Surgery has the potential to be transformed by data to act on insights in realtime and drive better patient outcomes. Yet, today, evaluating surgical performance and recognizing its risks are still a subjective process, with performance evaluated after the fact. Operator's goal is to bring automated insights to surgery; we want to inform surgeon's of their performance and analyze the risk of their actions in realtime.
What it does
Using robust classification techniques in machine learning, Operator generates scores learned from two components, a kinematic analysis on the surgeon's gestures (using publicly available data on the daVinci machine containing everything from the (x,y,z) positions of tooltips in space to their velocities and accelerations.
We've built the proof of concept of a service that ideally could work in the background. A surgeon will perform their surgery and we analyze kinematic data generated in realtime to predict the extent to which they are performing the maneuver correctly. We hope make surgical evaluation in a training setting more objective.
Here, we built an iOS app that by gesturing on a surgical feed, we take a snapshot of a specific area and conduct an evaluation and risk analysis on it by returning a score. The second component to this learned score is a prediction generated from a trained image classifier using IBM Watson’s visual recognition API services on whether the current frame of the procedure is more similar to positive or negative examples of surgical complications.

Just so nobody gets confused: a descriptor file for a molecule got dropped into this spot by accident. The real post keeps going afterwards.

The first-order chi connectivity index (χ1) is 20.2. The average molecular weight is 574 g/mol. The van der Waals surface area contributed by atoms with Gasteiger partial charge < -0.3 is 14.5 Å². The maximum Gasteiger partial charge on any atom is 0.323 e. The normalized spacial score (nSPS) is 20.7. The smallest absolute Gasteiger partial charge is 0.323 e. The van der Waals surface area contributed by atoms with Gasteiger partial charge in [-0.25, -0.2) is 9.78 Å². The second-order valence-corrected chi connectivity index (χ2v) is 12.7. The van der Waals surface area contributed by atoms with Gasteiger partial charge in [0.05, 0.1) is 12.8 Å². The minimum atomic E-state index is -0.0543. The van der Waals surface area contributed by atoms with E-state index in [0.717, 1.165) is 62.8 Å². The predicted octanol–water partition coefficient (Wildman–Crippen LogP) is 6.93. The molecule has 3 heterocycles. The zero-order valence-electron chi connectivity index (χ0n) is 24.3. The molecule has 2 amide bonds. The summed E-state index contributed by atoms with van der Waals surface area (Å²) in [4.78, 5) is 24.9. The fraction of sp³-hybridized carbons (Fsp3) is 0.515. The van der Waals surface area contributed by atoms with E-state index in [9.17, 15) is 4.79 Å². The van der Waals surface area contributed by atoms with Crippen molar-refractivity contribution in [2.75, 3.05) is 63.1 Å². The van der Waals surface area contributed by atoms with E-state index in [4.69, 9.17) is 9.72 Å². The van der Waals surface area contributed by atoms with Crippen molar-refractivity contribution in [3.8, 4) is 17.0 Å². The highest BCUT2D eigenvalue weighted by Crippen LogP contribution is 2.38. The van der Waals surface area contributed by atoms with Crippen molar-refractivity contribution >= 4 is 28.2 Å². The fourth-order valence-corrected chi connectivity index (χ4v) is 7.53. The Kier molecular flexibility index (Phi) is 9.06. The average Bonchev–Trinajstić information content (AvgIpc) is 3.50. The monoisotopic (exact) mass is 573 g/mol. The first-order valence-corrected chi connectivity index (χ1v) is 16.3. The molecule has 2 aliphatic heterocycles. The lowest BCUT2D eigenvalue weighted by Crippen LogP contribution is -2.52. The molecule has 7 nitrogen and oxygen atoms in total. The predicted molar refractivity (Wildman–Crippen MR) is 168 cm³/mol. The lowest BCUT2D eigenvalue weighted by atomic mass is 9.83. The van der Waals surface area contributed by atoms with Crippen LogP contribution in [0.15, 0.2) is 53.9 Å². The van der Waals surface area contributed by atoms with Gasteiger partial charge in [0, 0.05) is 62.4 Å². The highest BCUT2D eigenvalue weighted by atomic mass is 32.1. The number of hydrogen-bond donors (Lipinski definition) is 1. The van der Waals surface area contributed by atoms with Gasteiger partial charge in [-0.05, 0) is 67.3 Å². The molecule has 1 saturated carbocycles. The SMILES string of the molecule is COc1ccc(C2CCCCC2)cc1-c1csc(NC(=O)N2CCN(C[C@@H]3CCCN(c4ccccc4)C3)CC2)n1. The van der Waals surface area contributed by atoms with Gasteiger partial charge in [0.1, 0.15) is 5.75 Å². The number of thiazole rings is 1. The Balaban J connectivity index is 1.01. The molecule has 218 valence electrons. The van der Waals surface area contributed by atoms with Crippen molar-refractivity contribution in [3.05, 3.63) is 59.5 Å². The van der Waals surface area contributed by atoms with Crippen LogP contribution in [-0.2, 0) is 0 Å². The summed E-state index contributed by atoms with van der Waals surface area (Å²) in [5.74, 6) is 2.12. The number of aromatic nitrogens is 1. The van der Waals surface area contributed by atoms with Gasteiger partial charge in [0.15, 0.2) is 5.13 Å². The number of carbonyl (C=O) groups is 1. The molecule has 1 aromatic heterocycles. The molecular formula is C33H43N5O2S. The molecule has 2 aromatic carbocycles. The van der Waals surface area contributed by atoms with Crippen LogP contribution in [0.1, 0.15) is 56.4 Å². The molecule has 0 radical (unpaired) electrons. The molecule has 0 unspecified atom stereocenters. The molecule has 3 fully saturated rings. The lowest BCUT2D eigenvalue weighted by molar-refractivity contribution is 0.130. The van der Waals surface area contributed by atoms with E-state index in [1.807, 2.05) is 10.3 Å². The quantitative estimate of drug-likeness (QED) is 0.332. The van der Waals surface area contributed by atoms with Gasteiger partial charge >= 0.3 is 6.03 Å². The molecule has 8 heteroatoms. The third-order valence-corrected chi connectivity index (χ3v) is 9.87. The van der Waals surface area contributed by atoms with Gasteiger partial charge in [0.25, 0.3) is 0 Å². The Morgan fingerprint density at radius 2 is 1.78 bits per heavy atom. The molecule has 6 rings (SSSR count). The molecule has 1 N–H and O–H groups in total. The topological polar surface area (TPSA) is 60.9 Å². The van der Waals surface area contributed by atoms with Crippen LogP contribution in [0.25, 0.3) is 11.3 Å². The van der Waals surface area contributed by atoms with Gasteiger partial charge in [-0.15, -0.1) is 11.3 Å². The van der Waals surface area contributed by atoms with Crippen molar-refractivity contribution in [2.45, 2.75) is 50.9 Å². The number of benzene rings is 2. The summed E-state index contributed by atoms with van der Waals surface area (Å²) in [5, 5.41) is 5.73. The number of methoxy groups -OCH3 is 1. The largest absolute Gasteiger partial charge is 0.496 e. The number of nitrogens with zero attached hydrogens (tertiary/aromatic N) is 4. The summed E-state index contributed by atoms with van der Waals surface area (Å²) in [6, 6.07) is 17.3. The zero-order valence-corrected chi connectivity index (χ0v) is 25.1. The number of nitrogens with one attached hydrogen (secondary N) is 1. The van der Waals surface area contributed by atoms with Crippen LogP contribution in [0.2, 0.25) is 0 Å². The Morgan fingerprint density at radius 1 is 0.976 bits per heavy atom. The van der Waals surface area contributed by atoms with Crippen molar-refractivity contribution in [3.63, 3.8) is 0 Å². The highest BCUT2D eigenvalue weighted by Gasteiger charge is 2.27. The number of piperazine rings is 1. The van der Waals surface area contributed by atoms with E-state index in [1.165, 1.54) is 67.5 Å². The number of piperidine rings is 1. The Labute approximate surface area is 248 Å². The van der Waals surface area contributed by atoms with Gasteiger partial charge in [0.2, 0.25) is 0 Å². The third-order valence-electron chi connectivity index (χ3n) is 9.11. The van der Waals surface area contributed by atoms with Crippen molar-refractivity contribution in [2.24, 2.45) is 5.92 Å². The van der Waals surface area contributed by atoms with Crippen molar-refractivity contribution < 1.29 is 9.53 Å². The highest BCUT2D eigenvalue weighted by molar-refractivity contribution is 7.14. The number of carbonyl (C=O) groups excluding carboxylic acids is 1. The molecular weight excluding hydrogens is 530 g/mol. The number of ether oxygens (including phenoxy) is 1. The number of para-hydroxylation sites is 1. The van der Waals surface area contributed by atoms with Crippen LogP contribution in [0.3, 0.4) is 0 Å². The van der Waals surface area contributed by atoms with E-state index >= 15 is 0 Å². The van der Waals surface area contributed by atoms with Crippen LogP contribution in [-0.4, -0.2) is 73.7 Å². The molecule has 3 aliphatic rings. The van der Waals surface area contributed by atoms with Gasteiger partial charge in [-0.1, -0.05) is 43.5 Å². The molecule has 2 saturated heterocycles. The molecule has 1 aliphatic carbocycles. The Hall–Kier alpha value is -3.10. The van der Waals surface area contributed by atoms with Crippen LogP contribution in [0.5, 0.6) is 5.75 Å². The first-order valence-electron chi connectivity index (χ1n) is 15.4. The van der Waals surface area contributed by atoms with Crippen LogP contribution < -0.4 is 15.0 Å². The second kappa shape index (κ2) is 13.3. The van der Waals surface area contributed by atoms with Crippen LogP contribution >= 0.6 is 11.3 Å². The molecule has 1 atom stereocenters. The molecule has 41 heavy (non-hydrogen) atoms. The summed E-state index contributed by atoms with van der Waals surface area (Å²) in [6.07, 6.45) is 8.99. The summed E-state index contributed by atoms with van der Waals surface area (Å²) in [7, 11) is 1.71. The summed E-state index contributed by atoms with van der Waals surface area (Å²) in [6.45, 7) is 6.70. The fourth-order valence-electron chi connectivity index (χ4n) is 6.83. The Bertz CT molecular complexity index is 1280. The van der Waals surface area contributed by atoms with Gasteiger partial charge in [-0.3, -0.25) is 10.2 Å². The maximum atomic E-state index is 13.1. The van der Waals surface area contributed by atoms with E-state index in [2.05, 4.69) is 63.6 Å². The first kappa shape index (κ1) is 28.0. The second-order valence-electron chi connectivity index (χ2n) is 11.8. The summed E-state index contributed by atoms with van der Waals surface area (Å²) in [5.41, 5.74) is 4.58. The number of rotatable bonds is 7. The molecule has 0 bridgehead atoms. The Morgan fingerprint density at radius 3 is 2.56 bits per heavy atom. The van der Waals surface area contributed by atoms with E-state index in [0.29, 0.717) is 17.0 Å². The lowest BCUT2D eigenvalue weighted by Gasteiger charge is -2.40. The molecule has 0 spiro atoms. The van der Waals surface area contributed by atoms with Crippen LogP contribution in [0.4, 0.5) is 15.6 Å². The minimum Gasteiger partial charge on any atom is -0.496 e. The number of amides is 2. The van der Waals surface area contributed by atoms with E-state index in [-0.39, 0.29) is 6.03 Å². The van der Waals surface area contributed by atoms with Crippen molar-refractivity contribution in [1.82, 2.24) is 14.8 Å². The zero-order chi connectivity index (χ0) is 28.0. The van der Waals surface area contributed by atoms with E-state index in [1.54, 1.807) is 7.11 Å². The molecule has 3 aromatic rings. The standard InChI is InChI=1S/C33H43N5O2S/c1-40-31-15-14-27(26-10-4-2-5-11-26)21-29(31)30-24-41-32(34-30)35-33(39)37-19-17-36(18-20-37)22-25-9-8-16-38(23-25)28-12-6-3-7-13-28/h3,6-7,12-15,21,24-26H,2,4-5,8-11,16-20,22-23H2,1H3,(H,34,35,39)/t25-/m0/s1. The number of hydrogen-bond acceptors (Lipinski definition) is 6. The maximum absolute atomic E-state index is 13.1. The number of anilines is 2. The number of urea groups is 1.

Our kinematic analysis is hosted online as its own API.
How we built it
An SVM (support vector machine) classifier was created in R and hosted as its own API using kinematic data from the DaVinci robot. The classifier from Watson was trained from a training set we gathered. We took positive and negative examples of complications, specifically posterior capsular rupture during cataract surgery, and trained it to recognize how similar the current snapshot is to a positive/negative example from training.
Challenges we ran into
The Watson API required an image file to be generated. We ran into issues with saving the chosen snapshots as a file in a local directory. We had issues using two dependencies at once.
Accomplishments that we're proud of
We’re proud of the fact that we managed to get a working app that actually uses the kinematic data and supplies actionable risk and evaluation scores.
What we learned
We learned how to better integrate analytics meaningfully into a user-friendly product.
What's next for @Operator
Training more image classifiers for other forms of surgical complications, generating specific risk analysis based on a specified surgical tool, and refining our algorithm.